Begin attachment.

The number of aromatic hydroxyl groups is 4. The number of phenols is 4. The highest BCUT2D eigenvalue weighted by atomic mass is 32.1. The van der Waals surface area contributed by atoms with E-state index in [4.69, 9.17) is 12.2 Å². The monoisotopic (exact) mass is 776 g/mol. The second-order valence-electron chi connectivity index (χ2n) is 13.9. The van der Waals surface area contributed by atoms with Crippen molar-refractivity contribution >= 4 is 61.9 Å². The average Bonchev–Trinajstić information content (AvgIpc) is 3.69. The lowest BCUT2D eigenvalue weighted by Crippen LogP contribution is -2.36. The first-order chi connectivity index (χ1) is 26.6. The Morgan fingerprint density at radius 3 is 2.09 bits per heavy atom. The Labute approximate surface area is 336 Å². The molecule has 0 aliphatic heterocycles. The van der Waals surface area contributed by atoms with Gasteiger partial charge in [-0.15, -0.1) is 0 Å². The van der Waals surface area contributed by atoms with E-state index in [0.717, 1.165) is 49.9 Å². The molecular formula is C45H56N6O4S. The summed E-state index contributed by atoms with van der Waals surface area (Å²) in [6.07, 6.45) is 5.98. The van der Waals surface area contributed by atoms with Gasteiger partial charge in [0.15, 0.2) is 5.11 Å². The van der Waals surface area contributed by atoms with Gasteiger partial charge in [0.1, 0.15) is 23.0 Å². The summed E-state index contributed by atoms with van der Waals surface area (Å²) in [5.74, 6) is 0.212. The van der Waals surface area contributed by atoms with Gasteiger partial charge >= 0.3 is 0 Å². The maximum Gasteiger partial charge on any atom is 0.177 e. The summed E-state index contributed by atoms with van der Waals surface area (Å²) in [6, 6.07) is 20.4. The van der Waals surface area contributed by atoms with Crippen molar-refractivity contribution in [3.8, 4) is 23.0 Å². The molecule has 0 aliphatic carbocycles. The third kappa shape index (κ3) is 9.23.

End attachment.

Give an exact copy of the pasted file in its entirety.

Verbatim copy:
The number of aromatic hydroxyl groups is 4. The number of phenols is 4. The highest BCUT2D eigenvalue weighted by atomic mass is 32.1. The van der Waals surface area contributed by atoms with E-state index in [4.69, 9.17) is 12.2 Å². The monoisotopic (exact) mass is 776 g/mol. The second-order valence-electron chi connectivity index (χ2n) is 13.9. The van der Waals surface area contributed by atoms with Crippen molar-refractivity contribution >= 4 is 61.9 Å². The average Bonchev–Trinajstić information content (AvgIpc) is 3.69. The lowest BCUT2D eigenvalue weighted by Crippen LogP contribution is -2.36. The first-order chi connectivity index (χ1) is 26.6. The Morgan fingerprint density at radius 3 is 2.09 bits per heavy atom. The Labute approximate surface area is 336 Å². The molecule has 0 aliphatic heterocycles. The van der Waals surface area contributed by atoms with Gasteiger partial charge in [-0.15, -0.1) is 0 Å². The van der Waals surface area contributed by atoms with E-state index in [0.717, 1.165) is 49.9 Å². The molecular formula is C45H56N6O4S. The summed E-state index contributed by atoms with van der Waals surface area (Å²) in [6.07, 6.45) is 5.98. The van der Waals surface area contributed by atoms with Gasteiger partial charge in [0.15, 0.2) is 5.11 Å². The van der Waals surface area contributed by atoms with Gasteiger partial charge in [0.1, 0.15) is 23.0 Å². The summed E-state index contributed by atoms with van der Waals surface area (Å²) in [5.74, 6) is 0.212. The van der Waals surface area contributed by atoms with Gasteiger partial charge >= 0.3 is 0 Å². The maximum Gasteiger partial charge on any atom is 0.177 e. The summed E-state index contributed by atoms with van der Waals surface area (Å²) in [6, 6.07) is 20.4. The van der Waals surface area contributed by atoms with Crippen molar-refractivity contribution in [3.8, 4) is 23.0 Å². The molecule has 0 aliphatic carbocycles. The third kappa shape index (κ3) is 9.23.